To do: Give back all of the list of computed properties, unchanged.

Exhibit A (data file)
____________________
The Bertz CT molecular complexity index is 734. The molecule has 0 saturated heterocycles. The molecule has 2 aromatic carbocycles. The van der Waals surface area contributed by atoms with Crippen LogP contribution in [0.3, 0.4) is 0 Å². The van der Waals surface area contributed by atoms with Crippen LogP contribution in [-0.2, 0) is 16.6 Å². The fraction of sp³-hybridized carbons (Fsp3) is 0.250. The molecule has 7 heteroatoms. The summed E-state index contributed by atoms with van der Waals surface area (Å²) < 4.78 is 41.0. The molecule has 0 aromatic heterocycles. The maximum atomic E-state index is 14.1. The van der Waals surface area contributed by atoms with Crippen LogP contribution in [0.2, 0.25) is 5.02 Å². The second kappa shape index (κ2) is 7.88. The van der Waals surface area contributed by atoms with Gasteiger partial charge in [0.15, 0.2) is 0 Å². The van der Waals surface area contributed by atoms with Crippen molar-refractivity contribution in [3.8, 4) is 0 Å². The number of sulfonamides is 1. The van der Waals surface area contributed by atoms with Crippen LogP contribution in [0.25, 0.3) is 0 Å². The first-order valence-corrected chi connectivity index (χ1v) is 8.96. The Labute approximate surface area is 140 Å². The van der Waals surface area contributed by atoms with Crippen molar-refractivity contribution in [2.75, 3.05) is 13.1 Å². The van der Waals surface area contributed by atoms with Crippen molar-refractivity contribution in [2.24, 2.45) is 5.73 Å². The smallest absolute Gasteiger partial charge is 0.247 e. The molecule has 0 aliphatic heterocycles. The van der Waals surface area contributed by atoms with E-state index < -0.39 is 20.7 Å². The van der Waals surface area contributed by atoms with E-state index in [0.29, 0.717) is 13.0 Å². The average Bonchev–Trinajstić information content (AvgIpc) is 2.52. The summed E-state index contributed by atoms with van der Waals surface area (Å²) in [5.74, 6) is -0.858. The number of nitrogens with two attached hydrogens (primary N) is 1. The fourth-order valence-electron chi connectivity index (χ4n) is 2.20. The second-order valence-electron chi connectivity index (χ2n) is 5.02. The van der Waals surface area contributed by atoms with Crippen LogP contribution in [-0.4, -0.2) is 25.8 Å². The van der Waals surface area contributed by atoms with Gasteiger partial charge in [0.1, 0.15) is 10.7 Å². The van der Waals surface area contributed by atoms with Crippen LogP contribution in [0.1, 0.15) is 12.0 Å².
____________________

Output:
The Bertz CT molecular complexity index is 734. The molecule has 0 saturated heterocycles. The molecule has 2 aromatic carbocycles. The van der Waals surface area contributed by atoms with Crippen LogP contribution in [0.3, 0.4) is 0 Å². The van der Waals surface area contributed by atoms with Crippen LogP contribution in [-0.2, 0) is 16.6 Å². The fraction of sp³-hybridized carbons (Fsp3) is 0.250. The molecule has 7 heteroatoms. The summed E-state index contributed by atoms with van der Waals surface area (Å²) < 4.78 is 41.0. The molecule has 0 aromatic heterocycles. The maximum atomic E-state index is 14.1. The van der Waals surface area contributed by atoms with Crippen LogP contribution in [0.2, 0.25) is 5.02 Å². The second kappa shape index (κ2) is 7.88. The van der Waals surface area contributed by atoms with Gasteiger partial charge in [0.15, 0.2) is 0 Å². The van der Waals surface area contributed by atoms with Crippen molar-refractivity contribution in [3.8, 4) is 0 Å². The number of sulfonamides is 1. The van der Waals surface area contributed by atoms with Crippen LogP contribution in [0.25, 0.3) is 0 Å². The first-order valence-corrected chi connectivity index (χ1v) is 8.96. The Labute approximate surface area is 140 Å². The van der Waals surface area contributed by atoms with Crippen molar-refractivity contribution in [2.75, 3.05) is 13.1 Å². The van der Waals surface area contributed by atoms with Crippen molar-refractivity contribution in [2.24, 2.45) is 5.73 Å². The smallest absolute Gasteiger partial charge is 0.247 e. The molecule has 0 aliphatic heterocycles. The van der Waals surface area contributed by atoms with E-state index < -0.39 is 20.7 Å². The van der Waals surface area contributed by atoms with E-state index in [0.29, 0.717) is 13.0 Å². The average Bonchev–Trinajstić information content (AvgIpc) is 2.52. The summed E-state index contributed by atoms with van der Waals surface area (Å²) in [5.74, 6) is -0.858. The number of nitrogens with two attached hydrogens (primary N) is 1. The fourth-order valence-electron chi connectivity index (χ4n) is 2.20. The second-order valence-electron chi connectivity index (χ2n) is 5.02. The van der Waals surface area contributed by atoms with Crippen LogP contribution in [-0.4, -0.2) is 25.8 Å². The van der Waals surface area contributed by atoms with Gasteiger partial charge in [0.1, 0.15) is 10.7 Å². The van der Waals surface area contributed by atoms with Crippen LogP contribution in [0.1, 0.15) is 12.0 Å².